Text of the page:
School districts, including Shawnee Mission and Blue Valley, that have implemented universal masking requirements are recording COVID-19 incidence rates of around 3 per 1,000 students, according to county health data. Spring Hill, the one Johnson County public school district without a universal masking rule, has recorded rates more than double that in the last week. Above, students at Crestview Elementary in SMSD. File image.
Newly released data gives the first broad overview of how schools in Johnson County are doing at containing the spread of COVID-19 in their facilities since students returned to classes last month.
A report from the Johnson County Department of Health and Environment shows weekly incidence rates of COVID-19 among students, broken down by each of the county’s public school districts, as well as metrics for private schools and all schools combined.
Below is the data chart from the Johnson County Department of Health and Environment:
The data show that Shawnee Mission, Blue Valley, USD 232 in De Soto and Olathe, as well as private schools, all all are recording less than 4 cases per 1,000 students.
On the other hand, in Spring Hill in southern Johnson County — the only school district in the county that is not mandating universal mask-wearing in its buildings — COVID-19 rates spiked up to nearly 16 cases per 1,000 students in early September.
JCDHE data shows Spring Hill’s rate fell last week to around 7 cases per 1,000, which remains more than double the overall average for schools in Johnson County.
Likewise, JCDHE notes that the current data does not include Gardner-Edgerton, which has been unable to report its case numbers “due to technical issues,” according to county health officials.
Overall, incidence rates among all public school districts have been “relatively stable,” according to a letter from the county health department sent to the Spring Hill school board last week, urging the district to adopt more stringent mitigation measures.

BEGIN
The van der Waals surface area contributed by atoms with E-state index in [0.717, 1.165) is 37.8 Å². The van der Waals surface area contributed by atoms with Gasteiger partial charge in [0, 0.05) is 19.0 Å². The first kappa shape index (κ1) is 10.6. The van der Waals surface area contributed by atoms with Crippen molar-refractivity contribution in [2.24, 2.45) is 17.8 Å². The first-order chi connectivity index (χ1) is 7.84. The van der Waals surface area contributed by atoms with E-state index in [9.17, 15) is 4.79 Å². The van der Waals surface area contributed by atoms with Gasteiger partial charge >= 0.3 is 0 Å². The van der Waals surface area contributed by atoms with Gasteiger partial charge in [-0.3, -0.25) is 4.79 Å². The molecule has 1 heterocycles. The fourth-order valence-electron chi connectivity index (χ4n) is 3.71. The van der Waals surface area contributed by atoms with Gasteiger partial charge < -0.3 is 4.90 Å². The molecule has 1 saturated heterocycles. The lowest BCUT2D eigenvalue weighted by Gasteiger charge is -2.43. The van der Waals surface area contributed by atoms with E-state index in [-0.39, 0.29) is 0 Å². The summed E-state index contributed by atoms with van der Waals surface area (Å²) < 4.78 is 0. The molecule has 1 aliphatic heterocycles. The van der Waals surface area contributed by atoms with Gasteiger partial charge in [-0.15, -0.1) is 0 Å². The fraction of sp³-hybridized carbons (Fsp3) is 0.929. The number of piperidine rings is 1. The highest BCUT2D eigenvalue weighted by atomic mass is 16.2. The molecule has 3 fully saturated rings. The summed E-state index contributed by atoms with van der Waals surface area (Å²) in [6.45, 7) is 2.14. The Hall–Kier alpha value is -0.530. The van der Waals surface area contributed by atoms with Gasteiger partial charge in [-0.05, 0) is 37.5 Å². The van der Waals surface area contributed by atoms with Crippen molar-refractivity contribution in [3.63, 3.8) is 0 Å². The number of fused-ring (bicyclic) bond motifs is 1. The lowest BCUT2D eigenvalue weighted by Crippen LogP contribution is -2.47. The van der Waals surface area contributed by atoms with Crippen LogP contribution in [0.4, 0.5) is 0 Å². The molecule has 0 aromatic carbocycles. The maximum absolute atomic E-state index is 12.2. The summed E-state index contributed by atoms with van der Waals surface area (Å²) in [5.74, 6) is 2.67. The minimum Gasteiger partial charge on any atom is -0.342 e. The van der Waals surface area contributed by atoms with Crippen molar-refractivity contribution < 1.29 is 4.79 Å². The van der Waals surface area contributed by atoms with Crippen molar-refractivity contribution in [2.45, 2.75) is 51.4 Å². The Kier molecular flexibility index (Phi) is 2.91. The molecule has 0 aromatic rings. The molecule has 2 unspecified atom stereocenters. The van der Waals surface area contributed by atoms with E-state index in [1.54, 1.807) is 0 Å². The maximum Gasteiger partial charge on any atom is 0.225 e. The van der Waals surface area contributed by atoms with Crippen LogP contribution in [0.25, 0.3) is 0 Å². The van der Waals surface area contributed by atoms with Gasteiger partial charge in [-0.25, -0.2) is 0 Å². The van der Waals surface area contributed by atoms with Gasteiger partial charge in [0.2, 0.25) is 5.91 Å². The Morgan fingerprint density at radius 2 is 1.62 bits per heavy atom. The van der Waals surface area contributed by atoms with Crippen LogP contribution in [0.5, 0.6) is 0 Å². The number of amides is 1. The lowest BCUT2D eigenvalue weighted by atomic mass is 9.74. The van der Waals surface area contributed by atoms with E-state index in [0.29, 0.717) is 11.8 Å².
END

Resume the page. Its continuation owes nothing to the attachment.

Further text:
JCDHE says a combined approach of requiring masks indoors at school, encouraging student and staff vaccinations and implementing other COVID-19 mitigation protocols, has been largely effective in fighting spread of the contagious Delta variant of COVID-19 in Johnson County schools so far this academic year.
Barbara Mitchell, community health division director and public information officer for JCDHE, noted the data shows how important a “multi-layered approach” to COVID-19 mitigation is to keeping case counts down.
“It indicates how important it is to implement the recommended mitigation measures in our K-12 school guidance,” Mitchell said. “Layering of mitigation measures is the best way to prevent the spread of the virus. JCDHE’s goal is to keep the residents of our community as healthy as possible.”
The data does reflect some COVID-19 case trends from private schools in Johnson County. However, Mitchell said not all private schools are reporting data to the county health department, noting that the data is “an incomplete picture” regarding case trends in local private schools.
Hi there! I'm Leah Wankum, and I'm the Post's Deputy Editor. I'm a native of mid-Missouri, and attended high school in Jefferson City before going on to the University of Central Missouri, where I earned a master's degree in mass communication.
Prior to joining the Post as a reporter in 2018, I was the editor of the Richmond News in Ray County, Missouri. I've also written for several publications, including the Sedalia Democrat and KC Magazine.
I'm thrilled to call Johnson County home, and I'm deeply committed to the Post's philosophy that an informed community is a strong community.
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